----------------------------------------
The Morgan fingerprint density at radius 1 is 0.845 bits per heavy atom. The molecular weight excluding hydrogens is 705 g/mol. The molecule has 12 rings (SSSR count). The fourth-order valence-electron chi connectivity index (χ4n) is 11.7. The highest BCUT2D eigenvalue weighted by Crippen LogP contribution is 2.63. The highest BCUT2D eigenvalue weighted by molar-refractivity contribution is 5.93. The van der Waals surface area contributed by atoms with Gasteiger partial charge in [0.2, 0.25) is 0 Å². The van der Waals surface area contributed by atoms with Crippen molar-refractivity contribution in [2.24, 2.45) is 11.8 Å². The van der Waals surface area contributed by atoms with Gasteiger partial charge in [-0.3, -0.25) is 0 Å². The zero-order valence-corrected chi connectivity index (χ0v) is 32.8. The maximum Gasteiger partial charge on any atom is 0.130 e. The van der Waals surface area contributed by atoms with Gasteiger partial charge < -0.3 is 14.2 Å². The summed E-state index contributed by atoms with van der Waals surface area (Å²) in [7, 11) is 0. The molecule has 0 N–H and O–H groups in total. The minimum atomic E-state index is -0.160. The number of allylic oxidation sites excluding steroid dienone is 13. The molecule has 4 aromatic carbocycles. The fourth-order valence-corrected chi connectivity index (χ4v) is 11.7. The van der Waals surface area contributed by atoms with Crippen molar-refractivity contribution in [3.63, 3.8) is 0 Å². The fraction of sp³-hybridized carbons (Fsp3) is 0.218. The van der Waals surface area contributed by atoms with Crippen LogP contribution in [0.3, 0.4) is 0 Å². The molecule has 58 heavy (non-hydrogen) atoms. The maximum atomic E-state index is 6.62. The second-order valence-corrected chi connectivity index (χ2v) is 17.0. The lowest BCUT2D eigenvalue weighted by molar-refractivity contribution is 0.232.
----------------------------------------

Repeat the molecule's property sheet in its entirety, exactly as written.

The Morgan fingerprint density at radius 1 is 0.845 bits per heavy atom. The molecular weight excluding hydrogens is 705 g/mol. The molecule has 12 rings (SSSR count). The fourth-order valence-electron chi connectivity index (χ4n) is 11.7. The highest BCUT2D eigenvalue weighted by Crippen LogP contribution is 2.63. The highest BCUT2D eigenvalue weighted by molar-refractivity contribution is 5.93. The van der Waals surface area contributed by atoms with Gasteiger partial charge in [0.2, 0.25) is 0 Å². The van der Waals surface area contributed by atoms with Crippen molar-refractivity contribution in [2.24, 2.45) is 11.8 Å². The van der Waals surface area contributed by atoms with Gasteiger partial charge in [-0.3, -0.25) is 0 Å². The zero-order valence-corrected chi connectivity index (χ0v) is 32.8. The maximum Gasteiger partial charge on any atom is 0.130 e. The van der Waals surface area contributed by atoms with Gasteiger partial charge < -0.3 is 14.2 Å². The summed E-state index contributed by atoms with van der Waals surface area (Å²) in [7, 11) is 0. The molecule has 0 N–H and O–H groups in total. The minimum atomic E-state index is -0.160. The number of allylic oxidation sites excluding steroid dienone is 13. The molecule has 4 aromatic carbocycles. The fourth-order valence-corrected chi connectivity index (χ4v) is 11.7. The van der Waals surface area contributed by atoms with Crippen molar-refractivity contribution in [3.63, 3.8) is 0 Å². The fraction of sp³-hybridized carbons (Fsp3) is 0.218. The van der Waals surface area contributed by atoms with Crippen LogP contribution in [0.3, 0.4) is 0 Å². The molecule has 58 heavy (non-hydrogen) atoms. The maximum atomic E-state index is 6.62. The second-order valence-corrected chi connectivity index (χ2v) is 17.0. The lowest BCUT2D eigenvalue weighted by molar-refractivity contribution is 0.232.